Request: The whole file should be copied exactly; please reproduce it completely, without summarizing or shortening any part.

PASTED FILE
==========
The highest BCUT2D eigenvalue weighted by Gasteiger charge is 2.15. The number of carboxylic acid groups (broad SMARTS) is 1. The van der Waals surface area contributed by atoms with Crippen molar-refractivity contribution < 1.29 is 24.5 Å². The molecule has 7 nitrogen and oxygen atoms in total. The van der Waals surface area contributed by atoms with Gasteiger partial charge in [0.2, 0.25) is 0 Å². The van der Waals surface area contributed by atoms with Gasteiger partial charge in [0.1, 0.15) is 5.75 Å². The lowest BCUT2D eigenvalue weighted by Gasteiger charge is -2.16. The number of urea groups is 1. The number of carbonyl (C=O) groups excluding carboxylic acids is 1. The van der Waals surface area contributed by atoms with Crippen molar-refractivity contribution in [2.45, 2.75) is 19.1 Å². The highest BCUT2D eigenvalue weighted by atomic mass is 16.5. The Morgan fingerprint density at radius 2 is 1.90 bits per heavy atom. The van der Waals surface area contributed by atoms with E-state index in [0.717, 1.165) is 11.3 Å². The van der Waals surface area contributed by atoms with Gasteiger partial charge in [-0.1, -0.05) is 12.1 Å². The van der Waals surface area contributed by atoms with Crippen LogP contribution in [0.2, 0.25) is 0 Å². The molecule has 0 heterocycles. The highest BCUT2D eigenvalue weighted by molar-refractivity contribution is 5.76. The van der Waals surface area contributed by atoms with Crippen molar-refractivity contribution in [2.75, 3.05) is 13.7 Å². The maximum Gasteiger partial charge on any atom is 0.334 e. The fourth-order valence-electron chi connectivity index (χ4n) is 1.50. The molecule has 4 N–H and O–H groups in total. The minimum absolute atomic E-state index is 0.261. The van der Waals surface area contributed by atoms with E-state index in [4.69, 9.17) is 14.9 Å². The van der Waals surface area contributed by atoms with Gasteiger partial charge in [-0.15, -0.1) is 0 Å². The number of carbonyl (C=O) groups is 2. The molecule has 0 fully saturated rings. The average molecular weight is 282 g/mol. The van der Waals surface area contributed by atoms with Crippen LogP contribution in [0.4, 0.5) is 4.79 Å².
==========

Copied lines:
The highest BCUT2D eigenvalue weighted by Gasteiger charge is 2.15. The number of carboxylic acid groups (broad SMARTS) is 1. The van der Waals surface area contributed by atoms with Crippen molar-refractivity contribution < 1.29 is 24.5 Å². The molecule has 7 nitrogen and oxygen atoms in total. The van der Waals surface area contributed by atoms with Gasteiger partial charge in [0.2, 0.25) is 0 Å². The van der Waals surface area contributed by atoms with Gasteiger partial charge in [0.1, 0.15) is 5.75 Å². The lowest BCUT2D eigenvalue weighted by Gasteiger charge is -2.16. The number of urea groups is 1. The number of carbonyl (C=O) groups excluding carboxylic acids is 1. The van der Waals surface area contributed by atoms with Crippen molar-refractivity contribution in [2.45, 2.75) is 19.1 Å². The highest BCUT2D eigenvalue weighted by atomic mass is 16.5. The Morgan fingerprint density at radius 2 is 1.90 bits per heavy atom. The van der Waals surface area contributed by atoms with E-state index in [0.717, 1.165) is 11.3 Å². The van der Waals surface area contributed by atoms with Gasteiger partial charge in [-0.1, -0.05) is 12.1 Å². The van der Waals surface area contributed by atoms with Crippen LogP contribution in [0.2, 0.25) is 0 Å². The molecule has 0 heterocycles. The highest BCUT2D eigenvalue weighted by molar-refractivity contribution is 5.76. The van der Waals surface area contributed by atoms with Crippen molar-refractivity contribution in [2.75, 3.05) is 13.7 Å². The maximum Gasteiger partial charge on any atom is 0.334 e. The fourth-order valence-electron chi connectivity index (χ4n) is 1.50. The molecule has 4 N–H and O–H groups in total. The minimum absolute atomic E-state index is 0.261. The van der Waals surface area contributed by atoms with E-state index in [4.69, 9.17) is 14.9 Å². The van der Waals surface area contributed by atoms with Gasteiger partial charge in [-0.15, -0.1) is 0 Å². The number of carbonyl (C=O) groups is 2. The molecule has 0 fully saturated rings. The average molecular weight is 282 g/mol. The van der Waals surface area contributed by atoms with Crippen LogP contribution in [0.4, 0.5) is 4.79 Å².